Archaeoloogists at Horseshoe
Contributed by Clarke A. Green
Buzzard's Rock has been a familiar destination for Horseshoe Scout hikes since the camp's founding. It is an interesting and important place to explore. Jutting from the steep hillside the giant boulder forms a shelter that overlooks the Octoraro creek.
In 1987 Buzzard's Rock was given a second name: 'Horseshoe Rockshelter (36Ch488)'.
According to camp folklore Buzzard's Rock was a prime location for finding arrowheads and it was long assumed that Native Americans once occupied the site. During the summer of 1987 a couple of staff members exploring Buzzard's Rock turned up a few significant artifacts that piqued my interest. I sketched the shards of pottery and projectile points they unearthed and sent the drawings to the State Museum in Harrisburg with a letter inquiring about the origins of these interesting objects.
I received a reply from archeologist Mark McConaughy expressing an interest in visiting the camp to assess the possibility of excavating the site. He visited camp that September and we arrived at an agreement between the State Museum Commission and Chester County Council to conduct an excavation. Buzzard's Rock was then officially designated 36Ch488; 36 for the alphabetic rank of Pennsylvania amongst the first 48 states, Ch for Chester County and 488 as the 488th recorded site in Chester County.
Eric Hanson (right) and an unidentified Indian stand watch amongst the Buzzard's Rock site at Camp Horseshoe. This picture was most likely taken in the early 1980's when Eric was on staff.
Contributed by Anonymous
As the dig progressed during the summer of 1988 Mark and his assistant Doug Miller painstakingly recorded the location of the many artifacts they unearthed. Every ounce of soil removed from the site was carefully sifted to assure that every piece of history, no matter how small, was preserved for study. Within each layer of soil lay the story of Buzzard's Rock, one that would prove to stretch back farther than any of us could imagine.
Through the course of the summer Mark and Doug had the opportunity to share their considerable knowledge with 673 Scouts who visited the site. 77 Scouts were lucky enough to actually participate in the dig. Both archeologists proved to be a wonderful addition to the camp program. Doug, a student of military history, gave a powerful performance at our Fourth of July campfire representing soldiers from different periods of American history complete with his collection of uniforms and accoutrements.
One of the concepts the archeologists stressed then (and is now an important part of the Archeology Merit Badge) was that found artifacts should not be disturbed or collected. Understanding of pre-history is gained only when artifacts are studied in the context of the area they are found. An arrowhead, for example, may be a tempting souvenir but once removed from where it has rested for perhaps thousands of years it loses much of its power to inform us of the past.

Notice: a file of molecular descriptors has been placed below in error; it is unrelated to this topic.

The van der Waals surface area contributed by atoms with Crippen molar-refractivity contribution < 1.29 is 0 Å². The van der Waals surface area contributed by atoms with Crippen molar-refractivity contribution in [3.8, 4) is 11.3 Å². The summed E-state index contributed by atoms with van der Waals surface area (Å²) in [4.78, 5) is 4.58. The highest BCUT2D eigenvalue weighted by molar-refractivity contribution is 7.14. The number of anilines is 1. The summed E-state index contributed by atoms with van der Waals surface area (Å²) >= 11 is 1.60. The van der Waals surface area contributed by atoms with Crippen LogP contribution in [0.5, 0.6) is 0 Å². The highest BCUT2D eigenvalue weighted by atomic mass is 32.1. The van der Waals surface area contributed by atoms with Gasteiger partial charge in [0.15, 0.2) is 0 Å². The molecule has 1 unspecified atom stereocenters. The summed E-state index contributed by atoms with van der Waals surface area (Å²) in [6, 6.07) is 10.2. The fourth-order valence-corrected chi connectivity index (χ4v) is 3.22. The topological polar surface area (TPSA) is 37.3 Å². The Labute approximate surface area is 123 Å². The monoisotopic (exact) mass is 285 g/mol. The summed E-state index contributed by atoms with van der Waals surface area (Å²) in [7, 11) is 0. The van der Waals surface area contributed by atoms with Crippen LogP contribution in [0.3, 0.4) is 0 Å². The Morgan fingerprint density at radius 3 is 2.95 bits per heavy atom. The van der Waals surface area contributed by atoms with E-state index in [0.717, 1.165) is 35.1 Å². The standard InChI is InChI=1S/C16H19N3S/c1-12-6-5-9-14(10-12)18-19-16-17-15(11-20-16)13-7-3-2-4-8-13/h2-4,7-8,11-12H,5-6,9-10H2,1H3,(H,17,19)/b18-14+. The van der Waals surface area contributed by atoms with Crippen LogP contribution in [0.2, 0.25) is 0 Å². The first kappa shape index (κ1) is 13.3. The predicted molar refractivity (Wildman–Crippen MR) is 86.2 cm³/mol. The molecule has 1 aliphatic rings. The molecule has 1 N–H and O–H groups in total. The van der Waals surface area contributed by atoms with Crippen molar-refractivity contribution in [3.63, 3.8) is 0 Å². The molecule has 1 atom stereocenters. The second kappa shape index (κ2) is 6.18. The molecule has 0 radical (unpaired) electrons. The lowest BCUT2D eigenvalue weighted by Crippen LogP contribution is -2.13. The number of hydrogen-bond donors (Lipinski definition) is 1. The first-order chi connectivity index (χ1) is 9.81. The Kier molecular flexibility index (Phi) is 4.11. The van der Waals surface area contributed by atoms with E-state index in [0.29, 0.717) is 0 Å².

When the summer drew to a close Mark and Doug packed up their equipment and the artifacts for their return to Harrisburg. They backfilled the excavations after placing some brand new 1988 pennies in the holes to pinpoint the date of the excavation for should any future archeologists follow them.
In the ensuing months the artifacts were studied, identified and dated and Mark completed a thorough report of the dig. Perhaps the most unique find mentioned therein was a bit of stone chipped into a crude arrowhead. At first the arrowhead confused the archeologists; it was the wrong kind of stone, the wrong shape and was found at a relatively shallow depth.
With a little help they put two and two together and identified an entirely new class of projectile point. Apparently a former camp director (who shall remain nameless) had occasionally made his own arrowheads and 'seeded' the area around Buzzard's rock to enhance the camp legend. As a result the newly discovered artifact, officially designated the "Ernie Point", is now in the collection of the State Museum in Harrisburg.
Unidentified Horseshoe Brave gazes over Camp from Buzzard's Rock.
Contributed by Anonymous
While the other artifacts unearthed at Buzzard's rock may not be considered individually archaeologically significant, as a group they paint an astounding picture. It is certain that Native Americans used the site as a short-term camp, perhaps for hunting parties or as a place to procure quartz to make tools or temper pottery.
The things unearthed at Buzzard's Rock were carried there by people of many Native American cultures from many different places over a great span of time. Things aren't so different now - we still come to Camp Horseshoe from all over hunting for serenity, adventure and fellowship, stay for a relatively short time, and return home.
To my mind the most extraordinary conclusion based on the study of the artifacts found during that summer is that Buzzard's Rock was occupied as far back as 6000 BC, or nearly eight thousand years.
By identifying, studying and preserving Buzzard's Rock we now know that long before the Scouts, the Reynolds farm, Frey's Forge; or Mason and Dixon - before the bend of the creek bore the name Horseshoe, or Crook's Hill; even long-long before the first Europeans set foot on this continent - for thousands of years people sitting beneath Buzzards rock looked up to see the same stars we can see if we sit in their place today.